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‘The Sleeper’ – Active Learning

Have you ever had a student who was ‘The Sleeper’, someone who would fall asleep in your class?  Perhaps you’re the person falling asleep.  This is a great analogy for engaging students in active learning, and, can be emulated for online learning activities.  This article is a wonderful reminder of the beauty in teaching.

Thanks to Mike Wesch for allowing his article (text, animations and images – great work!) to be reposted here on eLearn Hub. You can find the original here.



I’m pretty sensitive to student reactions in my classes.

Sleeper001For better or worse, I really feed off of them.

I had one student who was just always sleeping.

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Or if he wasn’t sleeping he was giving me this strange dreadful look.

And here I was, armed with a dazzling HD screen with 2 million 73 thousand 600 points of light and a laser pointer

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and I just couldn’t get through to him.

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Actually, I had 4 Screens.

 

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I mean, I tried everything.  And the more I threw myself into it, the more it hurt.  Every time I saw him I couldn’t help but think, “I must be really boring.  Nothing I do or say matters.  This class is meaningless.  I’m wasting everybody’s time.”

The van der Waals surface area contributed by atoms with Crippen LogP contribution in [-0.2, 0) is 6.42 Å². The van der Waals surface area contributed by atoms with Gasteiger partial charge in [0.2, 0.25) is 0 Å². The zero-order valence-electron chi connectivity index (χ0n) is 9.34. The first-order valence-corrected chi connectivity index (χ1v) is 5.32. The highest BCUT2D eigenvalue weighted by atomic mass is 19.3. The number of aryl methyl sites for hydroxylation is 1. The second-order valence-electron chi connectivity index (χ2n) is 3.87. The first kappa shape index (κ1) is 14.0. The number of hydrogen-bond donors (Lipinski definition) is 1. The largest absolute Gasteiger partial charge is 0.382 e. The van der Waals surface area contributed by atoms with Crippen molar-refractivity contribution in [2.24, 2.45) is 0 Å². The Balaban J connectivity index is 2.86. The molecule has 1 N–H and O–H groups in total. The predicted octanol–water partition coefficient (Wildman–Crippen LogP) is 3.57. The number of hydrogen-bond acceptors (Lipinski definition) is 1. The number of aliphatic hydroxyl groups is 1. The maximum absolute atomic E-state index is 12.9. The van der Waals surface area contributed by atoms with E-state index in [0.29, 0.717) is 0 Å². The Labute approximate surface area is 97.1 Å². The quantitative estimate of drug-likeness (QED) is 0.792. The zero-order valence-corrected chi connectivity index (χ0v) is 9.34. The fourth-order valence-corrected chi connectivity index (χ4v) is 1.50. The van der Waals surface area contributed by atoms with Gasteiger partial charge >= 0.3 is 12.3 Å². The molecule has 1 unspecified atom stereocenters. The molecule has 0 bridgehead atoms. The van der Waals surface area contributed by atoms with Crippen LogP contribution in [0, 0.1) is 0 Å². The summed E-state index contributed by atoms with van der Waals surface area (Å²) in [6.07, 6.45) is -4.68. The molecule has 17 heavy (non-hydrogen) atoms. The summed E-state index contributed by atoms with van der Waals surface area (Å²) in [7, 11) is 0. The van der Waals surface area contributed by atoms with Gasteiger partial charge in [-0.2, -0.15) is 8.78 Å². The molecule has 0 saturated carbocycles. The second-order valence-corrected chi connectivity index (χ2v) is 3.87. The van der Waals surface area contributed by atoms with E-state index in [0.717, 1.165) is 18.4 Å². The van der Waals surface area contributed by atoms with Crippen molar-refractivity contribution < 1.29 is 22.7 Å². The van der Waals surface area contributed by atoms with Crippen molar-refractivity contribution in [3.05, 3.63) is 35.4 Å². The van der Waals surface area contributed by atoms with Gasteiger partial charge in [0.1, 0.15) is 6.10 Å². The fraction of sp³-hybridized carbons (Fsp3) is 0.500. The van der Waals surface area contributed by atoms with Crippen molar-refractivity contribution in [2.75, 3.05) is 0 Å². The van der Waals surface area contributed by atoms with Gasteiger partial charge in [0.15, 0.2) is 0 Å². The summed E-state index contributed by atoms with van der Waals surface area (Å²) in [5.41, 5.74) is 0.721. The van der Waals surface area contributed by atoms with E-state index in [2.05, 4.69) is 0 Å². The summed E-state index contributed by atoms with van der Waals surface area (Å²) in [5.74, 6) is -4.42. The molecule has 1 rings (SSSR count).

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But sometimes I would just get mad.  Who does he think he is?  One day I just had enough, and I was just ready to … I don’t know …. and I went up to him and I said,

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Do you want to go to lunch?

 

I asked him why he sleeps in my classes and he started to describe his addiction to games.

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But it’s more than that.  He doesn’t just play them.  He makes them.

 

He started describing a complex game he had invented that used mythological heroes on hexagon cards that created what he called a “fog of war” game mechanic.  I couldn’t quite see it all, but I did see something else.

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I saw somebody who could, would and has thrown themselves into meaningful creative projects. I found someone who has been mishandled, mistreated,

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and under appreciated by an education system focused on frustratingly narrow pursuits.

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So I invited him to be part of a different kind of class. No powerpoints,

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no lectures, no textbooks, no syllabus no grades.

 

A class where students are respected for their strengths

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and given a chance to discover them

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Because that’s the real tragedy.  It’s not just that I saw David in a certain way.

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It’s that he saw himself that way too.

After watching David work day and night on our class project to create a game,

Sleeper17I see him and other sleepers a little differently.

 

 

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